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The political blog of a social entrepreneur


Klaus Schwab the Builder meets Klaus Schwab the Destroyer

I joined the World Economic Forum, in 2000. I left the organization five years later after a difference of opinion with CEO Klaus Schwab over the abrupt cancellation of the GLT (Global Leaders for Tomorrow) program. During those years I had the opportunity to work and collaborate closely with Klaus Schwab both in the sessions that developed the Davos Agenda and within the Global Leaders of Tomorrow community now dismantled and partly rebranded Young Global Leaders.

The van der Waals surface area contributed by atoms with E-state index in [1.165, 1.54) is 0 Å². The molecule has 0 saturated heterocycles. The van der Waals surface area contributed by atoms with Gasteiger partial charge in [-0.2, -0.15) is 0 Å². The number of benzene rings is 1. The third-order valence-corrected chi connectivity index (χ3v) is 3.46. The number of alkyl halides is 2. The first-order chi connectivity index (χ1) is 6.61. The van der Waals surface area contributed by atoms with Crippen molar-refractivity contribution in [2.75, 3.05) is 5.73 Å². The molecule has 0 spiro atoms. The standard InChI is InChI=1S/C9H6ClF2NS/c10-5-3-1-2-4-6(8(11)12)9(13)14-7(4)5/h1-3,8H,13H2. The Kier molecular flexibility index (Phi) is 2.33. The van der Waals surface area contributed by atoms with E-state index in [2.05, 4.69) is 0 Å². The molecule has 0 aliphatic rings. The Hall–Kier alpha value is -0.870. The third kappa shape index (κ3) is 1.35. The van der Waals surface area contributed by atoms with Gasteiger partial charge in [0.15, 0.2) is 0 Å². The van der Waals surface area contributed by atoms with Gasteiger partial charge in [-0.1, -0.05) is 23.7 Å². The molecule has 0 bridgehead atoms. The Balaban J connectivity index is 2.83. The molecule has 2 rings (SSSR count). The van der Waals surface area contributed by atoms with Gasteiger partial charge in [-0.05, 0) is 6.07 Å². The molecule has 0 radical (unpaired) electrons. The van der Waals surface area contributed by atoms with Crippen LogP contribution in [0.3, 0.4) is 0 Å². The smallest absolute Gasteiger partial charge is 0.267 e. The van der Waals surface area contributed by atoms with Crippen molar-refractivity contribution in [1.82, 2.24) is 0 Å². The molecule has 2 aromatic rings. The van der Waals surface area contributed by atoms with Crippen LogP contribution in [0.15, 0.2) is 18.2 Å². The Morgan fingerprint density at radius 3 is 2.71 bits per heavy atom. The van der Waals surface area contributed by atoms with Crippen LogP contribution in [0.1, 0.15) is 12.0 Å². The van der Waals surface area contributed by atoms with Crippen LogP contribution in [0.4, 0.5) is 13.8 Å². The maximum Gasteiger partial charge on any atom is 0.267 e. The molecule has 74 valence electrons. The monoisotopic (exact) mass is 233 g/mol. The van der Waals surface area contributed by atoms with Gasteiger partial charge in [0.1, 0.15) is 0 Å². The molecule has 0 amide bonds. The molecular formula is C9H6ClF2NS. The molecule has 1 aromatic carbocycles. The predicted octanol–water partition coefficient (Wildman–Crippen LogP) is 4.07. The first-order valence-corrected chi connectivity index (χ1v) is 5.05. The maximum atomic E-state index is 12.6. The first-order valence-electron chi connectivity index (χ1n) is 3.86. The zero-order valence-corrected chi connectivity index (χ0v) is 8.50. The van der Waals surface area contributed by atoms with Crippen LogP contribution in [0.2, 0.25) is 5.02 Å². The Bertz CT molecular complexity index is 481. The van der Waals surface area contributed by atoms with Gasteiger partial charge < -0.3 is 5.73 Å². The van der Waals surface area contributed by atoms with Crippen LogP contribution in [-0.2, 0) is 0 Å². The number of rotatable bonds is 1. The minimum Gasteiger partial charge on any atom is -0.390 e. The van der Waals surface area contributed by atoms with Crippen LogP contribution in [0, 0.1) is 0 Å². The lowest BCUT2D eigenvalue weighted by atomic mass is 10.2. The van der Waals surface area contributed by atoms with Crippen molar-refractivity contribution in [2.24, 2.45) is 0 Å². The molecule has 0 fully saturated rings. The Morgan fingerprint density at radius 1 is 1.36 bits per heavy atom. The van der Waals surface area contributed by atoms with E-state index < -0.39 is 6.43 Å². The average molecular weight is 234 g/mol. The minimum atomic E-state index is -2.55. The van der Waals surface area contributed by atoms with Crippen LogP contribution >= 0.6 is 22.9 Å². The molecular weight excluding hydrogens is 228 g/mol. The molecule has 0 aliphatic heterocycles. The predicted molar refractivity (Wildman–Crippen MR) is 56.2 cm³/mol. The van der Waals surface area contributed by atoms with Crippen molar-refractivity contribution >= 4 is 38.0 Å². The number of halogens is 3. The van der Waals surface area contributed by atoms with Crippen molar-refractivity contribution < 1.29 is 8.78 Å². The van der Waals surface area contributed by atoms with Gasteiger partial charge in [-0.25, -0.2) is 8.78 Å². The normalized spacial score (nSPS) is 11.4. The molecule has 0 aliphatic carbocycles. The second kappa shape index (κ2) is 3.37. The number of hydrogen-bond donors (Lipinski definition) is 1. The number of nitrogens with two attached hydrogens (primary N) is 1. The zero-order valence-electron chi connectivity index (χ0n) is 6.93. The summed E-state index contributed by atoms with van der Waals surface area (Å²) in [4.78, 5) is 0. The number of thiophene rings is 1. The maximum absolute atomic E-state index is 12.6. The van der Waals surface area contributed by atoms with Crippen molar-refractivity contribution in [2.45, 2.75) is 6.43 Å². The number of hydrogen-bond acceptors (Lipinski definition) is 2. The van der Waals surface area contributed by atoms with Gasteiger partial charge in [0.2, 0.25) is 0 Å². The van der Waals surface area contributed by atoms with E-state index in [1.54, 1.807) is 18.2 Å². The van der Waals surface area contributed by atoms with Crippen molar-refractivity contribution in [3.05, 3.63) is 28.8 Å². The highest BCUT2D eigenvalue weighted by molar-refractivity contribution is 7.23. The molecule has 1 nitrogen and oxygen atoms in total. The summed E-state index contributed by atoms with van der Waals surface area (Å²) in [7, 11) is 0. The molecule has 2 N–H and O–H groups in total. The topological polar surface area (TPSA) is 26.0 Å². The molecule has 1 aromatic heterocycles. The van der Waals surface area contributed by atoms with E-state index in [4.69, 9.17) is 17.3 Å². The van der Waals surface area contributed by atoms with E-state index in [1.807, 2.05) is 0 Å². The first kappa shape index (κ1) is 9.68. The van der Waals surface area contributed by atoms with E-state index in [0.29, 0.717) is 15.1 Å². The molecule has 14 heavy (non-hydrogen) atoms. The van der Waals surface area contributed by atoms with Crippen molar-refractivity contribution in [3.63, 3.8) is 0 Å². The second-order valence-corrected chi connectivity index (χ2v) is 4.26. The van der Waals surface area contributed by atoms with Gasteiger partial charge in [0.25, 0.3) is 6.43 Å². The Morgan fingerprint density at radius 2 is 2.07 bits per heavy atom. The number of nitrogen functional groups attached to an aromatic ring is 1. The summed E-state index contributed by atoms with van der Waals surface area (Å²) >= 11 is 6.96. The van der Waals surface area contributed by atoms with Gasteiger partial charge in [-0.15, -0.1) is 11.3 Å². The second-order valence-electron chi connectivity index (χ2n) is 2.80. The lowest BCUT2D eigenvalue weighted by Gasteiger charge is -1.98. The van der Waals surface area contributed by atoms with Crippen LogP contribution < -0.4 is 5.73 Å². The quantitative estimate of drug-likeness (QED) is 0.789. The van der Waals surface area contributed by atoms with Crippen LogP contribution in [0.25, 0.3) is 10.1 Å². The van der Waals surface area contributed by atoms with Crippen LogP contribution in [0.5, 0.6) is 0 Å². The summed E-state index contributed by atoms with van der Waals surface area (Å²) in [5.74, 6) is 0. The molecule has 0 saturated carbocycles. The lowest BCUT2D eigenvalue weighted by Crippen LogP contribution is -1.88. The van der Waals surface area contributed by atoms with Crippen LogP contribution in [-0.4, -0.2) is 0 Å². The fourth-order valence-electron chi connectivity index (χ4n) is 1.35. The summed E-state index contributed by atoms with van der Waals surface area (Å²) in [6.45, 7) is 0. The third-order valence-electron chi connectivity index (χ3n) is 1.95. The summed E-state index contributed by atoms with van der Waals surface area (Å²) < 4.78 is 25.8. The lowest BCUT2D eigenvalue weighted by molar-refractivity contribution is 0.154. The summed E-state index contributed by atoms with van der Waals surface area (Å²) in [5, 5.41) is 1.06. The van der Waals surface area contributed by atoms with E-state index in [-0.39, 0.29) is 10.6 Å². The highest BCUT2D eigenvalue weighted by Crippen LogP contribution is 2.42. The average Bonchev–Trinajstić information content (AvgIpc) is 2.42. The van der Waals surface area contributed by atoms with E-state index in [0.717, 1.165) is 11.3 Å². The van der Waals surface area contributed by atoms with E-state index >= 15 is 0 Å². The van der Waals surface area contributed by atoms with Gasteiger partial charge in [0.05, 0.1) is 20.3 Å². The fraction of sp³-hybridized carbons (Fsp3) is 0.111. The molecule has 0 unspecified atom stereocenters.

My conclusion? Klaus Schwab is a person who combines amazing organization building skills with even better organization destruction skills. My first Davos, Davos of 2000, was unarguably the best ever, Bill Clinton, Tony Blair and many other heads of state debated key global challenges with some of the most world’s powerful intellectuals, including Nobel Prize winners, deans of the best universities in the world, top writers and top NGO leaders. It was the most remarkable gathering of world’s political and thought leaders in all fields at the time. Other events that I attend such as TED, Clinton Global Initiative or Sun Valley (all in my view better than Davos nowadays) would have had a hard time comparing to Davos 2000. Unfortunately WEF was never able to replicate the success of Davos 2000 and that is mainly for one reason: Davos is all about Klaus Schwab and Klaus Schwab is a visionary who suffers from a tremendous difficulty to get along with the people he works with. Schwab can’t hold on to a great management team no matter how strong the Davos brand name is. It takes continuity to sustain success and WEF has none. In 2000 there was a fantastic organization of around 150 people putting together the world’s best conference. This team was headed by two impressive individuals, Lance Knobel and Claude Smadja. Klaus Schwab, who is unable to credit and share success with his collaborators, simply let go of Lance and Claude after Davos 2000. And the firings went on. After them came a series of remarkable managers, most of whom Klaus Schwab found ways of disagreeing with and who soon left or were fired. The most remarkable case was that of Jose Maria Figueres, former President of Costa Rica, probably WEF’s most able manager ever, who was also forced to resign. In my view this happened because he was too well liked both by Forum employees and Davos participants. What I know is that he was extremely popular among WEF’s GLTs. But the turnover went on and practically none of the 150 people who were at WEF in 2000 were with the organization five years later. A very interesting Vanity Fair type article could probably be written interviewing former WEF managers. This article to be fair would combine both, the moments of genius of Klaus, of which there are many, with the unnecessary anger and impatience that ultimately drives collaborators away.